Keywords: risk taking; volatility; career concerns; CEO contracts; CEO turnover
    JEL: G34 J41 J63
    Date: 2019–02–27
  3. By: Albert, Philipp; Kübler, Dorothea; Silva-Goncalves, Juliana
    Abstract: Ambition as the desire for personal achievement is an important driver of behavior. Using laboratory experiments, we study the role of social influence on ambition in two distinct domains of achievement, namely performance goals and task complexity. In the first case, participants set themselves a performance goal for a task they have to work on. The goal is associated with a proportional bonus that is added to a piece rate if the goal is reached. In the second case, they choose the complexity of the task, which is positively associated with the piece rate compensation and effort. In both cases we test whether observing peer choices influences own choices. We find strong evidence of peer effects on performance goals. In contrast, we find no support for peer effects on the choice of task complexity.
    Keywords: peer effects,ambition,goal setting,task difficulty,laboratory experiment
    JEL: C91 D83 D91 I24 M5
    Date: 2019
  4. By: Babenko, Ilona (Arizona State University); Bennett, Benjamin (Ohio State University (OSU) - Department of Finance); Bizjak, John M. (Texas Christian University); Coles, Jeffrey L. (University of Utah - Department of Finance; Arizona State University (ASU) - Finance Department); Sandvik, Jason J. (University of Utah)
    Abstract: Panel OLS and GMM-IV estimates indicate that executives respond to the adoption of a compensation clawback provision by decreasing firm risk. The mechanisms that transmit incentives to decisions and decisions to risk appear to be more conservative investment and financial policies and preemptive management of ESG, legal, and cyberattack risks. The stock market reaction to the announcement of a clawback adoption, as well as post-adoption stock and accounting performance, are significantly and positively related to the actual and predicted reduction in firm risk. The reduction in firm risk, arising from adoption of a clawback policy, appears to benefit shareholders.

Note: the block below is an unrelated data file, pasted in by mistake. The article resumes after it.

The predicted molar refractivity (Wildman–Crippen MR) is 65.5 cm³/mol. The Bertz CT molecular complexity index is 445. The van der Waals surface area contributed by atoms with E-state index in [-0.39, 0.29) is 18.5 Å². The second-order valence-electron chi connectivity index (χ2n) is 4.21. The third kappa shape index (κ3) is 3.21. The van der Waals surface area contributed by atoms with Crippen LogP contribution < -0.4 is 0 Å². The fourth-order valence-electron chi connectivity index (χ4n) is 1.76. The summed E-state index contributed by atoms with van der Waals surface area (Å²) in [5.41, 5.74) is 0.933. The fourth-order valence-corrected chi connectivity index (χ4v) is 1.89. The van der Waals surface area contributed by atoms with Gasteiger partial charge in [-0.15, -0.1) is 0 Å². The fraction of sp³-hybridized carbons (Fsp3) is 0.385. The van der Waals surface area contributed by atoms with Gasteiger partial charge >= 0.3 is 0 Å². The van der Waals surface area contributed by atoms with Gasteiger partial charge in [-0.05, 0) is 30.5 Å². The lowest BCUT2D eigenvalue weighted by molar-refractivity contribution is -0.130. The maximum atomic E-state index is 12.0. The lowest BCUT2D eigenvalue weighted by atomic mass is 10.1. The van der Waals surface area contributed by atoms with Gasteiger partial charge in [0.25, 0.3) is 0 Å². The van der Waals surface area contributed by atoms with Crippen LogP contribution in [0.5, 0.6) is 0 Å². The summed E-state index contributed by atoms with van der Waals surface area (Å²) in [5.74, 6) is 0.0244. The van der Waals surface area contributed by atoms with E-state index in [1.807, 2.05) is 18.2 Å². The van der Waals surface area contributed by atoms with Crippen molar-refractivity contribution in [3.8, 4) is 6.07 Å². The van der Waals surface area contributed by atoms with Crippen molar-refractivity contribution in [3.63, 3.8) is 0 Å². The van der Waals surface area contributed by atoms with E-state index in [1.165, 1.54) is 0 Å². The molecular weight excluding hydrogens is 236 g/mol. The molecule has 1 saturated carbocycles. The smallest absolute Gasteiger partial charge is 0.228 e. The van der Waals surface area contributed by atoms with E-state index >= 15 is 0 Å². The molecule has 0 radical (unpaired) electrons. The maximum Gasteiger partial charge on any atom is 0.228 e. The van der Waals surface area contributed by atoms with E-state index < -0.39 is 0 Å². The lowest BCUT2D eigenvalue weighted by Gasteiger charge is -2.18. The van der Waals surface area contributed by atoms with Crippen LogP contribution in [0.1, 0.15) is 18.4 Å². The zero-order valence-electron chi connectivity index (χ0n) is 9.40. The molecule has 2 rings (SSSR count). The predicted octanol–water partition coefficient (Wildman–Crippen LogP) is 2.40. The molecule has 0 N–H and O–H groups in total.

JEL: G32 G34 J33 M41 M52 M55
    Date: 2019–04
  5. By: Esther Mirjam Girsberger (Economics Discipline Group, University of Technology Sydney); Matthias Krapf (University of Basel, Switzerland); Miriam Rinawi (Swiss National Bank, Switzerland)
    Abstract: We study how skills acquired in vocational education and training (VET) affect wages and employment dynamics in Switzerland. We present and estimate a search and matching model for workers with a VET degree who differ in their interpersonal, cognitive and manual skills. Assuming a match productivity which exhibits worker-job complementarity, we estimate how workers’ skills map into job offers, wages and unemployment. Firms value cognitive skills on average almost twice as much as interpersonal and manual skills. Moreover, they prize complementarity in cognitive and interpersonal skills. We estimate average returns to VET skills in hourly wages of 9%. Furthermore, VET improves labour market opportunities through higher job arrival rate and lower job destruction. Workers thus have large benefits from getting a VET degree.